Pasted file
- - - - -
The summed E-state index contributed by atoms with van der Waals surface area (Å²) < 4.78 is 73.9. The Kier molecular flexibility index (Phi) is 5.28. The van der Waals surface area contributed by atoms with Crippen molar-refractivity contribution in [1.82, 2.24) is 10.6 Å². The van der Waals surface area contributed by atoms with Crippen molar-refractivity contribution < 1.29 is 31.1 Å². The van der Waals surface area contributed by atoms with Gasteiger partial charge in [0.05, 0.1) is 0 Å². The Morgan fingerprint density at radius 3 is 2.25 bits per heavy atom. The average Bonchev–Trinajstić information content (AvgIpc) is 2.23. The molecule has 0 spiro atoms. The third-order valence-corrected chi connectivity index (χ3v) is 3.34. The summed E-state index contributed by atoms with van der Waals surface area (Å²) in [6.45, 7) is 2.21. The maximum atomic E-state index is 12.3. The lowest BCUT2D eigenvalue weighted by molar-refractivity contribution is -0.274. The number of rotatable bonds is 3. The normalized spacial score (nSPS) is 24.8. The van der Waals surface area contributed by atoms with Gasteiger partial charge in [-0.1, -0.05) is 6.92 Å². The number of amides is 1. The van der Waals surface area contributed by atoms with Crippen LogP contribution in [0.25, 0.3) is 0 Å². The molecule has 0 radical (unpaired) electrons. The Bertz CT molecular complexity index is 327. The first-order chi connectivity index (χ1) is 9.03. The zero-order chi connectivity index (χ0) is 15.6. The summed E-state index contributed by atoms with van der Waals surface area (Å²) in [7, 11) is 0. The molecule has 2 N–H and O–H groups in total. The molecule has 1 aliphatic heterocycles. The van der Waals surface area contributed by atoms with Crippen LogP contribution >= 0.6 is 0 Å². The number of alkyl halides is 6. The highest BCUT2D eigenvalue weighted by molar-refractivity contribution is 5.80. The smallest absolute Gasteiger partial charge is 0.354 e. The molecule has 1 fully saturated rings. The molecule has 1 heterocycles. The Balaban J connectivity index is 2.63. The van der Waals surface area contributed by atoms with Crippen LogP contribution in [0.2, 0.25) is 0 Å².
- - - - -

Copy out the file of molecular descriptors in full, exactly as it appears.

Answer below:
The summed E-state index contributed by atoms with van der Waals surface area (Å²) < 4.78 is 73.9. The Kier molecular flexibility index (Phi) is 5.28. The van der Waals surface area contributed by atoms with Crippen molar-refractivity contribution in [1.82, 2.24) is 10.6 Å². The van der Waals surface area contributed by atoms with Crippen molar-refractivity contribution < 1.29 is 31.1 Å². The van der Waals surface area contributed by atoms with Gasteiger partial charge in [0.05, 0.1) is 0 Å². The Morgan fingerprint density at radius 3 is 2.25 bits per heavy atom. The average Bonchev–Trinajstić information content (AvgIpc) is 2.23. The molecule has 0 spiro atoms. The third-order valence-corrected chi connectivity index (χ3v) is 3.34. The summed E-state index contributed by atoms with van der Waals surface area (Å²) in [6.45, 7) is 2.21. The maximum atomic E-state index is 12.3. The lowest BCUT2D eigenvalue weighted by molar-refractivity contribution is -0.274. The number of rotatable bonds is 3. The normalized spacial score (nSPS) is 24.8. The van der Waals surface area contributed by atoms with Gasteiger partial charge in [-0.1, -0.05) is 6.92 Å². The number of amides is 1. The van der Waals surface area contributed by atoms with Crippen LogP contribution in [0.25, 0.3) is 0 Å². The molecule has 0 radical (unpaired) electrons. The Bertz CT molecular complexity index is 327. The first-order chi connectivity index (χ1) is 9.03. The zero-order chi connectivity index (χ0) is 15.6. The summed E-state index contributed by atoms with van der Waals surface area (Å²) in [7, 11) is 0. The molecule has 2 N–H and O–H groups in total. The molecule has 1 aliphatic heterocycles. The van der Waals surface area contributed by atoms with Crippen LogP contribution >= 0.6 is 0 Å². The number of alkyl halides is 6. The highest BCUT2D eigenvalue weighted by molar-refractivity contribution is 5.80. The smallest absolute Gasteiger partial charge is 0.354 e. The molecule has 1 fully saturated rings. The molecule has 1 heterocycles. The Balaban J connectivity index is 2.63. The van der Waals surface area contributed by atoms with Crippen LogP contribution in [0.2, 0.25) is 0 Å².